With the 2014 finals just around the corner, Goal is running a series looking at every major nation and arguing the case for each winning the cup. Here we assess Brazil
By Rupert Fryer
David Luiz left it for Thiago Silva; Thiago Silva left it for David Luiz. They collided and ended up in a heap. Aleksandar Mitrovic strolled away, clean through on Julio Cesar. And with a colleague a few yards to his left, Serbia weren’t going to let Brazil off this time. Lazar Markovic tapped into an empty net. It was a suitable end to a dreadful half for the World Cup hosts. And A Selecao’s central-defensive partnership had just provided a five-second clip to illustrate the narrative.
An unbeaten home run dating back to 2002 looked in danger. Aleksander Kolarov had twice gone close. Mitrovic had wasted a free header from six yards. Brazil were on the ropes. A notoriously demanding Sao Paulo public had already seen enough. The jeers had begun.
Neymar had overcomplicated. Paulinho was a passenger. Oscar, who had barely slept after the birth of his daughter, looked in need of a good rest. Full-backs Dani Alves and Marcelo had seen those vast spaces behind them exploited. Hulk couldn’t even power his way into space. And Fred had been so devoid of service that he began trying to make a goal for himself. Brazil were having an off day.
They left the pitch at half-time to a chorus of boos. “It wasn’t a problem for any of my players,” said coach Luiz Felipe Scolari. “They are ready for this." He had hoped they wouldn't have to be.
The Confederations Cup saw a team transformed. In five games Brazil went from national disappointments to outright favourites for the World Cup. Their biggest failure had been not beating those perceived to be ‘top-level’ international teams, which was emphatically tossed aside with victories over Italy and Spain.
Since the opening game of that tournament, Brazil have gone from a team that won three in nine to one that has triumphed in 15 of its last 16 – and with an aggregate score of 44-6. The XI that started against Serbia was identical to the one that brushed aside the reigning world champions at the Maracana one year ago.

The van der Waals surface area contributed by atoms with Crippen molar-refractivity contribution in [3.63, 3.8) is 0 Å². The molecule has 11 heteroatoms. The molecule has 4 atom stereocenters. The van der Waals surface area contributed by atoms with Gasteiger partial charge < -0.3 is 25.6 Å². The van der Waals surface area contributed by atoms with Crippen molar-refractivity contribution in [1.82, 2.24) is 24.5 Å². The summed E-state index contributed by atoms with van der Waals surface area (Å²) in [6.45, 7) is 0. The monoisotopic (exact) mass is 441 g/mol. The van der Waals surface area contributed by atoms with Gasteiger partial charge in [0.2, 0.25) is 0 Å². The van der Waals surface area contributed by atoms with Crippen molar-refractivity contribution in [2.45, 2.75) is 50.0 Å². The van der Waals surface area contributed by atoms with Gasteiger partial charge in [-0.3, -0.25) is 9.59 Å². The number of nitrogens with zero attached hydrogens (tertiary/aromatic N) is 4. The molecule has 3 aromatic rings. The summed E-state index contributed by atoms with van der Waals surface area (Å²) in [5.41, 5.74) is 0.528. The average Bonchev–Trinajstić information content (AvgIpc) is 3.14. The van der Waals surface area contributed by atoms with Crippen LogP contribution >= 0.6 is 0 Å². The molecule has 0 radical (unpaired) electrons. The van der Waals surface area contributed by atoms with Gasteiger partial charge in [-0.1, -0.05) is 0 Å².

Scolari had found his formula. He had also cultivated a feeling in the camp akin to the one that led to his 2002 world champions to being dubbed ‘The Scolari Family.’ Both Hulk and David Luiz described the squad as a "family they never wanted to leave".
Felipao then launched a lone campaign to completely rewrite the Maracanazo rhetoric. Tired of persistent questions over the demons of 1950's defeat to Uruguay, in Feburary Scolari recast the protagonists of the nation's greatest tragedy: "Before 1950, Brazil had never made it to the final – that team were the pioneers of the five world titles we have won since then."
Jetting around the world on the Gillette Brasil Global Tour, the players had landed in every country to a welcome befitting their star status. And Neymar was the undisputed star of the show. While he is still adapting to life in La Liga, the 22-year-old has been consistently firing for his country. He now has 31 goals in 49 internationals and has been by far the most productive in terms of goals and assists since Scolari's return.
In November, following a 2-1 victory over Chile, Scolari responded to yet another question about 1950 World Cup by telling his interrogator: “Brazil will be world champions.” And he had every reason to believe so.
But there was one hurdle yet to be cleared: how will Brazil react in front of an impatient home crowd when things get off to a slow start. They had gone into the break leading in every one of their five games during the Confederations Cup; in 3 of those they had been ahead inside the opening 10 minutes.
In Sao Paulo on Friday the wheels come off. And at the moment David Luiz and Thiago Silva collided, the aftershock risked derailing the Selecao freight train. But football, particularly in major international tournaments, is won and lost in moments. Thankfully for Brazil, as Mitrovic squared for Markovic, an offside flag came to their rescue.
Instead of pictures of the duo colliding like Laurel and Hardy, David Luiz posted on his Instagram the image a couple of seconds later - one that he said portrayed this side’s ultimate strength: “This picture shows what our group really is! All together we'll be something, separated we're nothing. Thank you God for making me part of this family. Always together, bro.”
On Friday Brazil slipped and fell. But they hauled themselves up. Together they survived. And they remain favourites for their sixth world title.
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